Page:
- Open Access
miR-19b-3p promotes colon cancer proliferation and oxaliplatin-based chemoresistance by targeting SMAD4: validation by bioinformatics and experimental analyses
Journal of Experimental & Clinical Cancer Research volume 36, Article number: 131 (2017)
As a disease with extremely complex molecular mechanisms, many deregulated miRNAs have been identified in colon cancer. Few studies have been performed by using Ingenuity Pathways Analysis (IPA) to predict miRNAs specifically expressed in colon cancer.
A characteristic microRNA-target network of colon cancer was explored using IPA. Then the clinical significance of miR-19b-3p was evaluated in 211 colon cancer patients. The roles of miR-19b-3p and its candidate target gene, SMAD4, in colon cancer progression were examined both in vitro and in vivo.
Bioinformatics analysis showed that 15 microRNAs screened by IPA were significantly correlated with malignant biological behaviors of colon cancer. miR-19b-3p was the most significantly upregulated candidate based on the validation experiment using 211 colon cancer samples. High expression of miR-19b-3p was significantly associated with high N stage (P < 0.001), high AJCC stage (P < 0.001), poor histologic grade (P = 0.032), frequent venous and lymphatic invasion (P = 0.027), and liver metastasis (P < 0.001). Survival analysis revealed that miR-19b-3p was an independent prognostic factor associated with colon cancer patient’s overall survival (OS) and disease-free survival (DFS). miR-19b-3p promoted proliferation and chemoresistance of colon cancer cells, but had no effect on invasion in vitro, along with tumorigenesis in vivo. In addition, we confirmed that miR-19b-3p mediates resistance to oxaliplatin-based chemotherapy via SMAD4.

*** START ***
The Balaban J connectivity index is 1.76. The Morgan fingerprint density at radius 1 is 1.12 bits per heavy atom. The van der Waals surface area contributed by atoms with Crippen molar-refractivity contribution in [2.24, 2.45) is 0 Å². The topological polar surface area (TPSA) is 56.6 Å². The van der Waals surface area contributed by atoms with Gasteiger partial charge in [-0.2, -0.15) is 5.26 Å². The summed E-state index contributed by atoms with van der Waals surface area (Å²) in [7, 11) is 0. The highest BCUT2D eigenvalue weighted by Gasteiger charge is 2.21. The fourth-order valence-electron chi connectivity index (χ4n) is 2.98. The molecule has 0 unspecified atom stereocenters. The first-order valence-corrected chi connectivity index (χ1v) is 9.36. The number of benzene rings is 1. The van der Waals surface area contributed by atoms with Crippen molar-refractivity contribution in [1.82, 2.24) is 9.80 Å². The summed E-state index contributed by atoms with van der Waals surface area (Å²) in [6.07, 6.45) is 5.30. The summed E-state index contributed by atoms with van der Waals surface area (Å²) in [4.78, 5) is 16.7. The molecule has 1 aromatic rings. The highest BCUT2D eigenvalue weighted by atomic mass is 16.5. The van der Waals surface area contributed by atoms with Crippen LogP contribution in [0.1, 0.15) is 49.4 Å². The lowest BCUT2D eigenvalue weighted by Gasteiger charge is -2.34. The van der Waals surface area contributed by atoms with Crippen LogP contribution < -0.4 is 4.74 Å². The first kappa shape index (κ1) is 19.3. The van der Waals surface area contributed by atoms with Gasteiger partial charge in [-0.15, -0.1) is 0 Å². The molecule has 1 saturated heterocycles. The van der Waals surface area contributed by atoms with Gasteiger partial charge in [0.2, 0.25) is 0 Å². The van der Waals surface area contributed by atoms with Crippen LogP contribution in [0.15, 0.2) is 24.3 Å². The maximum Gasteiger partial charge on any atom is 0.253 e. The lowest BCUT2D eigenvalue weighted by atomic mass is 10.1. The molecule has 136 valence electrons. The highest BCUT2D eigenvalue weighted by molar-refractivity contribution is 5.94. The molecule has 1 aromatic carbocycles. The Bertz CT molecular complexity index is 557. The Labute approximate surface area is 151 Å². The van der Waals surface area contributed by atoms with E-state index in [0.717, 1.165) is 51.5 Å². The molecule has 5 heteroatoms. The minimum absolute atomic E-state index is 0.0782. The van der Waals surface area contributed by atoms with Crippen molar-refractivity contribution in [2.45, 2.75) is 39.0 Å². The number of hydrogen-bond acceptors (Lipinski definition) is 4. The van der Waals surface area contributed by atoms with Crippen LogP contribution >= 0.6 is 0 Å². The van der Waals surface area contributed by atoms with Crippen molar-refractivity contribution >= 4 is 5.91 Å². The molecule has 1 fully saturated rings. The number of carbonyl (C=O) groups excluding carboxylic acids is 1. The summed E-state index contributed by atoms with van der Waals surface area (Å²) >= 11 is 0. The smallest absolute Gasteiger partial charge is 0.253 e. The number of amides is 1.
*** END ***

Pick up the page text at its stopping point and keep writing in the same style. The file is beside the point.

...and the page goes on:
Our findings demonstrate the role of miR-19b-3p-SMAD4 axis in colon cancer progression, which may become a potential therapeutic target against chemotherapy resistance.
Colon cancer is the third most common cancer with high cancer-related deaths worldwide . Currently, recurrence and metastasis are the principal causes of death, despite improvements in the multidisciplinary and comprehensive treatment based on surgical operation of colon cancer . In spite of the in-depth studies of the molecular mechanisms underlying colon cancer for the last decades, chemoresistance remains a crucial challenge for the treatment of colon cancer.
MicroRNAs (miRNAs) are a class of short, non-coding RNAs . miRNAs bind to the 3′-untranslated regions (UTR) of partially complementary target messenger RNAs (mRNAs) by base pairing mode, thereby suppressing the expression of downstream target genes [4, 5]. More than 30% of mRNAs are regulated by miRNAs, which can act as tumor suppressor genes or oncogenes, depending on the microenvironment within the cell and the specific downstream target genes they regulate . Therefore, deregulation of miRNA expression influences many biological functions of tumors such as angiogenesis, differentiation, cell proliferation, and apoptosis . As a disease with extremely complex molecular mechanisms, many deregulated miRNAs have been implicated in the pathogenesis of colon cancer [8, 9].